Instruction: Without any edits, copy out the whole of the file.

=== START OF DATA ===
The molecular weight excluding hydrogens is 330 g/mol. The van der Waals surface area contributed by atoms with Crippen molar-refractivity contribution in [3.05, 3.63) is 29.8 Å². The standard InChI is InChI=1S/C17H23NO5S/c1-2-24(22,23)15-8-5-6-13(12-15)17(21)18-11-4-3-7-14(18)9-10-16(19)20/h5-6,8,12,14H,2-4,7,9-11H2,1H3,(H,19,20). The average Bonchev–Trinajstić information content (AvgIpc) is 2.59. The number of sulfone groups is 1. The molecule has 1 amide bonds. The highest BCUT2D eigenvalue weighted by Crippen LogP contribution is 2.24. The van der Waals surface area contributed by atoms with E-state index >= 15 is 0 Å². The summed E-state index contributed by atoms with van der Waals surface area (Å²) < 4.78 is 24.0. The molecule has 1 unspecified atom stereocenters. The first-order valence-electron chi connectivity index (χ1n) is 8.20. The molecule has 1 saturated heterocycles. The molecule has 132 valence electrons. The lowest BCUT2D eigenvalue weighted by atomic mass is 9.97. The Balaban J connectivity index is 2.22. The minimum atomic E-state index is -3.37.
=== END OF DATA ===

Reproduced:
The molecular weight excluding hydrogens is 330 g/mol. The van der Waals surface area contributed by atoms with Crippen molar-refractivity contribution in [3.05, 3.63) is 29.8 Å². The standard InChI is InChI=1S/C17H23NO5S/c1-2-24(22,23)15-8-5-6-13(12-15)17(21)18-11-4-3-7-14(18)9-10-16(19)20/h5-6,8,12,14H,2-4,7,9-11H2,1H3,(H,19,20). The average Bonchev–Trinajstić information content (AvgIpc) is 2.59. The number of sulfone groups is 1. The molecule has 1 amide bonds. The highest BCUT2D eigenvalue weighted by Crippen LogP contribution is 2.24. The van der Waals surface area contributed by atoms with E-state index >= 15 is 0 Å². The summed E-state index contributed by atoms with van der Waals surface area (Å²) < 4.78 is 24.0. The molecule has 1 unspecified atom stereocenters. The first-order valence-electron chi connectivity index (χ1n) is 8.20. The molecule has 1 saturated heterocycles. The molecule has 132 valence electrons. The lowest BCUT2D eigenvalue weighted by atomic mass is 9.97. The Balaban J connectivity index is 2.22. The minimum atomic E-state index is -3.37.